Show of hands: how many of you have fallen short on your Lenten practices? Eaten a piece of chocolate? Skipped reading the Bible one day when you said you would do it every day of Lent? Gone on social media? Or any of the millions of other Lenten penances we vow to do every year?
Me. I can raise my hand. I am not proud of it, but I have not been very good at my promised fasts for this Lenten season.
I love Lent. It is a great time of spiritual renewal and freedom. It is a time to look deep into our hearts and figure out those things that we place before God in our lives. What things are we addicted to? Anything that we cannot eat, drink, watch, read, etc. in a temperate manner, is an addiction.
Temperance is moderation or ordering something properly. Can I go a day without a cup of coffee? The answer should be “yes”, but for many of us, it is “no”. Perhaps we struggle with sloth, so we are trying to up our prayer life or we are working on anger and not getting mad at people. The possibilities are numerous.
Temperance is not a virtue that I have mastered. For me it is coffee. Not just any coffee: sugary mocha style drinks that cause me to have a double addiction of sugar and coffee. They are not good for my waistline either, but they taste so good in that single moment, until I realize that I failed again.
I also spend way too much time on Facebook. I will give it up for a few months and then get sucked right back in. I stay home all day with my wonderful two-year-old daughter, but I do get lonely some days, especially when my husband is traveling a lot. The problem is that I will mean to go on for 15 minutes and I will look up and an hour is gone. What could I have done with that hour? Oh yeah, worked on my novel.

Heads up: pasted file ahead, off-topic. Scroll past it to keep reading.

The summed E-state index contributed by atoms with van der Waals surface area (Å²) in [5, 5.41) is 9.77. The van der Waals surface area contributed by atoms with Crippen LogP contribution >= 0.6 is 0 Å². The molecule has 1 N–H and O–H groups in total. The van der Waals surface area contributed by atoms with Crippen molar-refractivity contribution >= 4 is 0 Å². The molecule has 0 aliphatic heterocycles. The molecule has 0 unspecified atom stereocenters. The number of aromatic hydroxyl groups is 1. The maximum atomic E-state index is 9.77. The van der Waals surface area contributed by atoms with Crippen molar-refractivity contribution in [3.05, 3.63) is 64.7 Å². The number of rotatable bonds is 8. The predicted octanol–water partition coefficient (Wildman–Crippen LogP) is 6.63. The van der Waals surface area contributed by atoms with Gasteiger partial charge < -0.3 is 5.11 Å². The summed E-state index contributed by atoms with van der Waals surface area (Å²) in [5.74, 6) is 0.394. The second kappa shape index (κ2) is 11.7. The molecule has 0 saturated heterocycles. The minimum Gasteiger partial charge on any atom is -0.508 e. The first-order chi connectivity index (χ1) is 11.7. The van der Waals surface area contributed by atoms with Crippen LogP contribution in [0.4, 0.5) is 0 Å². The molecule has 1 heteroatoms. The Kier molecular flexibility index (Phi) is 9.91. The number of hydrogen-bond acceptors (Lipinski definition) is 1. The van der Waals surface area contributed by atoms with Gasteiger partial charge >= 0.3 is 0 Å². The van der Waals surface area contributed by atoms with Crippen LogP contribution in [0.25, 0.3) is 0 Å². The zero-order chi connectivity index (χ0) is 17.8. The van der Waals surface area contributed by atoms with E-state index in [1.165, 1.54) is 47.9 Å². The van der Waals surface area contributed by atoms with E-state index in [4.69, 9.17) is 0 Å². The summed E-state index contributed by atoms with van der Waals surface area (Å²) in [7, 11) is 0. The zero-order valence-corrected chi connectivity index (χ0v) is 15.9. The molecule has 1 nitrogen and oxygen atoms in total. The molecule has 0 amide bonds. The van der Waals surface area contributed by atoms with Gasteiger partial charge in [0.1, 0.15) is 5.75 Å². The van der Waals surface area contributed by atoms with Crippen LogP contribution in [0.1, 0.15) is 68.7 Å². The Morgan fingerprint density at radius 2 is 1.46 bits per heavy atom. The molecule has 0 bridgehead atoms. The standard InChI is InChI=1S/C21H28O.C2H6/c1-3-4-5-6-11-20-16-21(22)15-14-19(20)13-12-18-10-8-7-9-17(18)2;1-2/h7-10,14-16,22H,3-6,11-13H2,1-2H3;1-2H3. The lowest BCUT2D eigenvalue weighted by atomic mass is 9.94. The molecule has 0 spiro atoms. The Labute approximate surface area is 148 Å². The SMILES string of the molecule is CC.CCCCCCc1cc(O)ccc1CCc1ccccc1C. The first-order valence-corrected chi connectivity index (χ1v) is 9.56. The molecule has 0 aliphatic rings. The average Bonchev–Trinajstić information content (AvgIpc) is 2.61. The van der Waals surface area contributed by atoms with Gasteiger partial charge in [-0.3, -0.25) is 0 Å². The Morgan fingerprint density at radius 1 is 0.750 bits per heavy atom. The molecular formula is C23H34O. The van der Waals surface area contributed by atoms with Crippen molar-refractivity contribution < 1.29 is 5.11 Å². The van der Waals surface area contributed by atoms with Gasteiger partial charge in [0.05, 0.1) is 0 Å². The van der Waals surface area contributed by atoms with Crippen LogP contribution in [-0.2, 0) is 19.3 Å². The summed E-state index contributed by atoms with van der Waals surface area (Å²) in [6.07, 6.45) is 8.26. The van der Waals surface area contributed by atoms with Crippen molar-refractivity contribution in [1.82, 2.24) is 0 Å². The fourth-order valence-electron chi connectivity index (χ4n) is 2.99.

So there are many of us who are falling short in our Lenten promises. I was excited about this Lent. I was ready to tackle some of my MANY vices. I was recently received into the Lay Dominicans (Order of Preachers). I was pumped and ready to grow in holiness.
And then..I fell flat on my face. First, because I tried to do it under my own power, rather than give it over to Christ. Second, I underestimated my addiction level. Third, I am weak. Fourth, I am a saint in the making. I am not there, yet. Not even close.
My tendency is to throw in the towel. I throw my hands up in the air and say, “Lord, I can’t do it. Why can’t I give these things up?”
The path to holiness is not an easy one. We all have sins and addictions that we need to conquer (check out Elizabeth Scalia’s book Strange Gods for more on that). In order to do that, we need Christ. We need grace. That is why I am such a frequent visitor to the Confessional. “Lord, I fell again. Please help!”
Blessed Teresa of Calcutta is credited as having said, “We are not called to be perfect. We are called to be faithful.” That means picking ourselves up and continuing on the journey in the face of obstacles. The meaning of life is to be a saint. That does not happen overnight. In fact, it takes a lifetime, and even then some of us may need a stint in Purgatory.
What I am saying is do not give up because you cheated. Start again tomorrow. Wake up in the morning and ask Christ for the grace to persevere in the face of temptation. Ask Our Lord to make you a saint, and he will, but it will take sacrifice and endurance on our part. It will mean continuing on the path when we want to quit.
There are days that I want to quit. I want to sulk, but Christ made me to become holy, to be a saint. So tomorrow, I will once again ask for the strength to continue on and overcome my addictions during this holy season of Lent, and every single day for the rest of my life.
Lenten blessings to you and your family!
Copyright 2014, Constance Hull
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